* Prosecutors conclude investigation, seek charges
* Court must now decide whether to charge co-CEO Fitschen
* Deutsche Bank says suspicions of wrongdoing unfounded (Adds investor comments, share price)
By Jörn Poltz and Kathrin Jones
MUNICH/FRANKFURT, Aug 12 (Reuters) - German prosecutors are seeking charges against Deutsche Bank co-CEO Juergen Fitschen and several former executives at the bank in connection with the long-running Kirch bankruptcy case, legal sources said on Tuesday.
The decision to pursue charges, while widely expected, is a serious blow to Fitschen and Germany’s largest bank, which faces an array of legal problems, including investigations into possible manipulation of benchmark interest rates and foreign exchange markets.
Prosecutors have been investigating whether Fitschen, his predecessors Josef Ackermann and Rolf Breuer, and others gave misleading evidence in a civil suit, brought by heirs of the late media magnate Leo Kirch, which ended in February after 12 years of legal wrangling.
A Munich court must now decide whether to accept the case and press charges, a decision expected to take several months.
Deutsche Bank said it had received no written notice of the prosecutor’s decision.
“Deutsche Bank fundamentally does not comment on ongoing cases and points to earlier statements that the bank is convinced that any suspicion against Juergen Fitschen will be shown to be unfounded,” the bank said in a written statement.
Fitschen and Anshu Jain, the former head of Deutsche’s investment bank, took over as co-CEOs in 2012. The leadership duo has been dogged by legal woes stemming from the bank’s conduct during the global financial crisis as they work to meet strict new capital requirements from regulators.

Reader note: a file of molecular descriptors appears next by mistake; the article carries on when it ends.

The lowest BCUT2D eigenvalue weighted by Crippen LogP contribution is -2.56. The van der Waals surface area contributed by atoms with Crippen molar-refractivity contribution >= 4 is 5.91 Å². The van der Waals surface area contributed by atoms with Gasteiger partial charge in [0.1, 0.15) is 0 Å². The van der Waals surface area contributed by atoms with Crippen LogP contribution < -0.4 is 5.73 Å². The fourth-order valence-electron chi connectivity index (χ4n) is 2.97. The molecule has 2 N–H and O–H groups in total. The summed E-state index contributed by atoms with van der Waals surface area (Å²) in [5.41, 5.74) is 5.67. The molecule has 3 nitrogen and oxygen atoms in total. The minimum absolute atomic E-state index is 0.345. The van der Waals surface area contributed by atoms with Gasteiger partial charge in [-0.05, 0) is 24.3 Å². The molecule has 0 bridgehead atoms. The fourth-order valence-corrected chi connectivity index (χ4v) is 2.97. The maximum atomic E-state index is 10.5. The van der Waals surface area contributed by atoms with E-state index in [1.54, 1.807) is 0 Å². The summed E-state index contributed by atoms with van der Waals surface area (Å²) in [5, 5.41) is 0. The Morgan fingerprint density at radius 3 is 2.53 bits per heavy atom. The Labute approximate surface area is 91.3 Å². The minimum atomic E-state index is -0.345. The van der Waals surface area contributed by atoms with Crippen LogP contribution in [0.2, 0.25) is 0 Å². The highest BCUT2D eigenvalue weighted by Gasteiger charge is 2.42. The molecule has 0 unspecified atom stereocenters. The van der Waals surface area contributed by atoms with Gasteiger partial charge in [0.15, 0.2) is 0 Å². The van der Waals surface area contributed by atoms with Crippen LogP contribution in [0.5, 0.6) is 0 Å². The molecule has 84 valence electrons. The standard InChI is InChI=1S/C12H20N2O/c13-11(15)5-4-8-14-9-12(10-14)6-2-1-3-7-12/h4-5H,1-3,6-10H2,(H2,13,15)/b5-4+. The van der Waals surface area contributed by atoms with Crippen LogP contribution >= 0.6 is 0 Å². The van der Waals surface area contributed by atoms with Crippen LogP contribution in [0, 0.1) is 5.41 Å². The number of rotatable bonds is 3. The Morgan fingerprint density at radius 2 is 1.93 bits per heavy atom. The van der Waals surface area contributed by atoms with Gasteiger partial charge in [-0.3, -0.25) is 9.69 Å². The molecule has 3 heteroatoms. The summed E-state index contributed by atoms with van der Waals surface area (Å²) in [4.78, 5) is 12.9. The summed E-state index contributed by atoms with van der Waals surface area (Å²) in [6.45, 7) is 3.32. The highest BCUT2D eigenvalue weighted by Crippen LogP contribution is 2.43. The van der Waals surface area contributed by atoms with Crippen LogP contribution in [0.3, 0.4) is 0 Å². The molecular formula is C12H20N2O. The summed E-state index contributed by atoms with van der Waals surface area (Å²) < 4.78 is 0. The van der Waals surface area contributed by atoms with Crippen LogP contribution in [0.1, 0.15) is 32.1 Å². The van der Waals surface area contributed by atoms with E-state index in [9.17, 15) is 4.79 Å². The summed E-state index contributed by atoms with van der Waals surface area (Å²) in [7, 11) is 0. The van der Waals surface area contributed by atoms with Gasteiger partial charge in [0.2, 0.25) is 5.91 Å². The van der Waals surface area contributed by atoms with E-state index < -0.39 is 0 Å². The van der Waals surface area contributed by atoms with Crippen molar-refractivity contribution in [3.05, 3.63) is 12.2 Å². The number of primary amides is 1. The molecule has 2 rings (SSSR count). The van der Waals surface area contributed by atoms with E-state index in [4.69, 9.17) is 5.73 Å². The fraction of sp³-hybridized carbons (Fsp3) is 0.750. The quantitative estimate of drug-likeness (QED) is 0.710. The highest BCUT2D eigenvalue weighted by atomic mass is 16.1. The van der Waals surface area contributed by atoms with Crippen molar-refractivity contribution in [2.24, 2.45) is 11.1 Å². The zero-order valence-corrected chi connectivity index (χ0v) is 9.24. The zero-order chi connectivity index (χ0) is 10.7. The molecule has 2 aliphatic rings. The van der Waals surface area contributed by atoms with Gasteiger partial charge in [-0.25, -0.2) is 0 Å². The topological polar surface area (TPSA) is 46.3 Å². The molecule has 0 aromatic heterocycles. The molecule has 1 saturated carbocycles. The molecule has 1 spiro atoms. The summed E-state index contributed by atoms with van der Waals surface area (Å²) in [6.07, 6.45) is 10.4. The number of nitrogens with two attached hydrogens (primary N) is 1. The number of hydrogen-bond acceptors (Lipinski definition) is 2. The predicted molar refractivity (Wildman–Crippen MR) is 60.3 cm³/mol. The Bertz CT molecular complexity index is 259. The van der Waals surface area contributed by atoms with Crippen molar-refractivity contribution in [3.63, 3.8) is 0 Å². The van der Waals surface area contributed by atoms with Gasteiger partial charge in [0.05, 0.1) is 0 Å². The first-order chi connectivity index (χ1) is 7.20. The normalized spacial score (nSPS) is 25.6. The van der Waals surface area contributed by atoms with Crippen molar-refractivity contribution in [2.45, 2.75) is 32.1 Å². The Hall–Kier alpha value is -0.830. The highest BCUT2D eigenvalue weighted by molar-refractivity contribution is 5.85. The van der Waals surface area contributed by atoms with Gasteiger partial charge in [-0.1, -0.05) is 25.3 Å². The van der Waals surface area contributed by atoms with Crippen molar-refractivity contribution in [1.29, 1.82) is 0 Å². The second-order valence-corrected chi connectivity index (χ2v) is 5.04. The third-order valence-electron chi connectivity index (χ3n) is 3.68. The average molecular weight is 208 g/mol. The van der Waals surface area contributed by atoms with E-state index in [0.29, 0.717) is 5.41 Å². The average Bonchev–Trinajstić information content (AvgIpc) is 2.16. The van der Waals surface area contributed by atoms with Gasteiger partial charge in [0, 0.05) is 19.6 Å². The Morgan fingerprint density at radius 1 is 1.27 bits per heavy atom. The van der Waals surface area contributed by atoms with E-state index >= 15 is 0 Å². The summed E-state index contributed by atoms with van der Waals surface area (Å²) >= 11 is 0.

Kirch, who died in 2011, blamed the country’s largest lender for his group’s demise, setting off one of Germany’s most acrimonious corporate disputes, which was settled in a deal costing Deutsche about 925 million euros.
But Fitschen is expected to weather the threat of charges and the possibility of a trial.
German banking supervisor Bafin has signalled that it will take no action against Fitschen if the court decides to press charges, leaving Fitschen free to manage the bank and defend himself at the same time.
Likewise, the bank’s supervisory board, which oversees management, will support Fitschen if the case comes to trial, two sources on the supervisory board have told Reuters.
Fitschen’s predecessor Ackermann ruled Germany’s largest bank while spending months in the courtroom as a defendant in the Mannesmann case in 2006. Ackermann and other defendants ultimately ended the case by agreeing a cash settlement with authorities.
“Mr. Fitschen does not need to resign right now. But should it result in a conviction, that would need to be reassessed,” said attorney Klaus Nieding, head of the German small-shareholders association DSW.
But some shareholders were not as sanguine. Speaking under the condition of anonymity, one major stockholder in the bank said: “Already the fact that charges will be filed against one a management board head is shameful and damaging to the bank.”
Shares in Deutsche Bank were up 0.4 percent late on Tuesday, roughly in line with a 0.7 percent rise in the Stoxx index of European banks .SX&P.
Earlier this month, a German court halted a bribery trial against Bernie Ecclestone, chief executive of Formula One, in exchange for a $100 million fee. [ID: nL6N0QB488]
These cases point to the possibility that Fitschen, too, may eventually choose to settle any case rather than endure a potentially long and distracting courtroom proceeding.
A senior source within the bank, however, told Reuters that the 63-year-old Fitschen is adamant about his innocence and would rather endure a trial than let a settlement leave a blemish on his career.
Fitschen’s personal lawyer declined to comment, as did the lawyers representing former CEOs Ackermann and Breuer.
A spokeswoman for the court also declined to comment.
The Munich prosecutors’ office said it had concluded its investigation but declined to comment further.
“Due to legal reasons we cannot issue a statement until all the parties have been properly informed about the process,” the prosecutor said in a statement. (Writing by Thomas Atkins; Editing by Noah Barkin and Sophie Walker)